Vittorino da Feltre
- (Vittorino Ramboldoni, 1378-1446)Italian humanist, scholar, and educator, the son of a notary of Feltre. About 1390 he entered the University of Padua, where he studied dialectic, rhetoric, and philosophy and also canon law, but his deep-est interest was in the studia humanitatis—that is, in humanism. His teacher at Padua, Giovanni Conversino da Ravenna, had been a pupil of Petrarch. Next Vittorino studied rhetoric with Gasparino Barz-izza, an early leader in the effort to introduce humanistic reforms into the curriculum of schools and universities. In 1410 Vittorino com-pleted his doctorate in arts. Since he was poor, he had to earn a living by teaching introductory Latin language and mathematics. In 1415 he moved to Venice, where he studied Greek under Guarino da Verona and George of Trebizond, once again supporting himself by teaching Latin to schoolboys. Vittorino returned to Padua in 1419 and became a successful teacher there. Like other masters, he took students as boarders in his own home, and he reduced his fees for those who (like himself in earlier years) were poor. In 1422 the uni-versity appointed him Barzizza's successor in the chair of rhetoric, an appointment that committed him to a secular career; previously, he had considered entering a monastery. As a university professor, how-ever, he found that the prevailing teaching style conflicted with his own preferred methods and also that his students could not be given the careful moral supervision that he had provided for his private pupils. In 1423 he resigned his professorship and settled in Venice to found his own Latin grammar school.That same year, however, Vittorino received an invitation from Gi-anfrancesco Gonzaga, marquis of Mantua, to organize a school at the Mantuan court for the children of the ruler and prominent courtiers. The opportunity to educate and shape the character of a fu-ture ruler was attractive to him, and after making sure that he would be allowed to conduct the school according to his own preference, he moved to Mantua. This school at Mantua, which he called La Casa Giocosa / The Pleasant House, was one of the earliest and most in-fluential Italian schools specfically organized to teach the humani-ties. The students included members of the ruling family, sons of lo-cal nobles, and promising students from poor families to whom he could offer free education and connections with the rich and power-ful that would promote the students' future careers. These scholarship students made up about half of the enrollment; there were about 70 students in all, including a few girls.Vittorino insisted that it must be a boarding school, even for the children of the ruler, since he wanted to impart strict moral and reli-gious training and to insulate his adolescent students from the moral corruption and cynicism of court life. The program of study focused on the humanistic subjects of grammar, rhetoric, history, poetry, and moral philosophy and involved study of both Latin and Greek. It also included mathematics, music, philosophy, and religion. Since he was educating boys who would be future rulers and high officials — and hence also soldiers—Vittorino included physical training and mili-tary exercises. Religious instruction and regular participation in reli-gious services and sacraments were an important part of the school's atmosphere.The ultimate goal of the educational program was to prepare pupils to be useful members (and leaders) of society. The school soon de-veloped a reputation extending far beyond Mantua, so that prominent families throughout Italy strove to get their sons admitted to study with Vittorino. A number of men who became leaders of the next gen-eration of humanists studied there, including Niccolo Perotti and Lorenzo Valla. This school, together with the contemporary court school conducted at Ferrara by Guarino da Verona, established a model for the humanistic grammar school that became the ideal of Renaissance education throughout Italy and later throughout Europe.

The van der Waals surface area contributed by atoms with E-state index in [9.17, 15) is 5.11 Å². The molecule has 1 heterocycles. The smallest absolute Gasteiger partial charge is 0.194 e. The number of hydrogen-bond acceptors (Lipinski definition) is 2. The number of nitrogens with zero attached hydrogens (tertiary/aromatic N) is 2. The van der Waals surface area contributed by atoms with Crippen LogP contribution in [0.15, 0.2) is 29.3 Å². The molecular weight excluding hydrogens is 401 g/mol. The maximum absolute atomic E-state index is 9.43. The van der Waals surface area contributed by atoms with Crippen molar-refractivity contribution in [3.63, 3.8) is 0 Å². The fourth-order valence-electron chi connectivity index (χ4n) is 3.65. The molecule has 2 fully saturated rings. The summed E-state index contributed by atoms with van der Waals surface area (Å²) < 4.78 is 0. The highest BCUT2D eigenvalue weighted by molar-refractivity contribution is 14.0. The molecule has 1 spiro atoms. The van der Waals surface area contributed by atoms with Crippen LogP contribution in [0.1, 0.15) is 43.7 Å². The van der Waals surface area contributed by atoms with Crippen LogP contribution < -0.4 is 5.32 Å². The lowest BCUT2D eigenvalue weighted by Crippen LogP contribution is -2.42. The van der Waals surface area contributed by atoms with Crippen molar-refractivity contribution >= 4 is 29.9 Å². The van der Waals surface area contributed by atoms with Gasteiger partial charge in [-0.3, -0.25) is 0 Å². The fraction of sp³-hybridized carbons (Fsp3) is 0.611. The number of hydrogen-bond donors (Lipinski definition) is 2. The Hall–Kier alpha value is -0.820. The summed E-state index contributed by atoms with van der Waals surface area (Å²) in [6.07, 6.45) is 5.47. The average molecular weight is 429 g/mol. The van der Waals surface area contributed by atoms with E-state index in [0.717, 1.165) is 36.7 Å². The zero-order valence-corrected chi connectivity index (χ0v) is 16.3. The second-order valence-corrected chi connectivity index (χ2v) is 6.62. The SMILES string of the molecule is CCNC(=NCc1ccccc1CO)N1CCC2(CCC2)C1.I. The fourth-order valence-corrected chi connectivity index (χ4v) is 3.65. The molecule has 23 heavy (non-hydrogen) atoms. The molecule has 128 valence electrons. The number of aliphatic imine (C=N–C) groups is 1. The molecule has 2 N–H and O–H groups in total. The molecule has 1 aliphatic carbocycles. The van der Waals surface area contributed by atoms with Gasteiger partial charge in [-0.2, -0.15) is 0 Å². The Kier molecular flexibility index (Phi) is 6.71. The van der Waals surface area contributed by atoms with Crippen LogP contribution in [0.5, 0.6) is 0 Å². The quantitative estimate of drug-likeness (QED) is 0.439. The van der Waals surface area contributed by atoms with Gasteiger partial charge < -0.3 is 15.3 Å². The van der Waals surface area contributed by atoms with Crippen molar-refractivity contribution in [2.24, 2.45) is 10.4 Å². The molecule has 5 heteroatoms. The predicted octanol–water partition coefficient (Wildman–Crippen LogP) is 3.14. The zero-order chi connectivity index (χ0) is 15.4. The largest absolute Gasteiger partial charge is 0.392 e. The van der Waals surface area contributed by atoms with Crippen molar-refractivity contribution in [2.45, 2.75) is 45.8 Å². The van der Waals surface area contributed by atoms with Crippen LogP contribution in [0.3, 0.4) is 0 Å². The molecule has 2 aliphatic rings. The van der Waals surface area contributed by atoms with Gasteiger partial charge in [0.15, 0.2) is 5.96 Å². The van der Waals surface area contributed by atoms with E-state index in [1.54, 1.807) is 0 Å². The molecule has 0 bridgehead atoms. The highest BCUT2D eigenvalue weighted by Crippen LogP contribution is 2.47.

Historical Dictionary of Renaissance. Charles G. Nauert. 2004.
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